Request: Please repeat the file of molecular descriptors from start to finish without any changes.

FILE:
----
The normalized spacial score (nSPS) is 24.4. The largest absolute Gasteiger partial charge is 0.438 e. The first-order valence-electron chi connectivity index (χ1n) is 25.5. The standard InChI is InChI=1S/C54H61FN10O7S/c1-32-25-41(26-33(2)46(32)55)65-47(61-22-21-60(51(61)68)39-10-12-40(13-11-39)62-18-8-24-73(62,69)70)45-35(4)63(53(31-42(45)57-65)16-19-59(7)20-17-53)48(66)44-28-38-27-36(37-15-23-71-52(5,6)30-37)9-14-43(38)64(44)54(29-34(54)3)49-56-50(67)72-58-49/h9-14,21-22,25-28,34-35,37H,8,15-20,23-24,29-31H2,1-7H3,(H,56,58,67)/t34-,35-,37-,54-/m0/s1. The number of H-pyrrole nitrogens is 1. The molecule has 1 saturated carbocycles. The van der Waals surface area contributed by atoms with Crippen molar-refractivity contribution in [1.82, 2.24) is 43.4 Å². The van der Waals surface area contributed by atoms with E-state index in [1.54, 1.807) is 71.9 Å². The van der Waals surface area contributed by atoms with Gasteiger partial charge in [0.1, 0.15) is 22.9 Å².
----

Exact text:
The normalized spacial score (nSPS) is 24.4. The largest absolute Gasteiger partial charge is 0.438 e. The first-order valence-electron chi connectivity index (χ1n) is 25.5. The standard InChI is InChI=1S/C54H61FN10O7S/c1-32-25-41(26-33(2)46(32)55)65-47(61-22-21-60(51(61)68)39-10-12-40(13-11-39)62-18-8-24-73(62,69)70)45-35(4)63(53(31-42(45)57-65)16-19-59(7)20-17-53)48(66)44-28-38-27-36(37-15-23-71-52(5,6)30-37)9-14-43(38)64(44)54(29-34(54)3)49-56-50(67)72-58-49/h9-14,21-22,25-28,34-35,37H,8,15-20,23-24,29-31H2,1-7H3,(H,56,58,67)/t34-,35-,37-,54-/m0/s1. The number of H-pyrrole nitrogens is 1. The molecule has 1 saturated carbocycles. The van der Waals surface area contributed by atoms with Crippen molar-refractivity contribution in [1.82, 2.24) is 43.4 Å². The van der Waals surface area contributed by atoms with E-state index in [1.54, 1.807) is 71.9 Å². The van der Waals surface area contributed by atoms with Gasteiger partial charge in [0.1, 0.15) is 22.9 Å².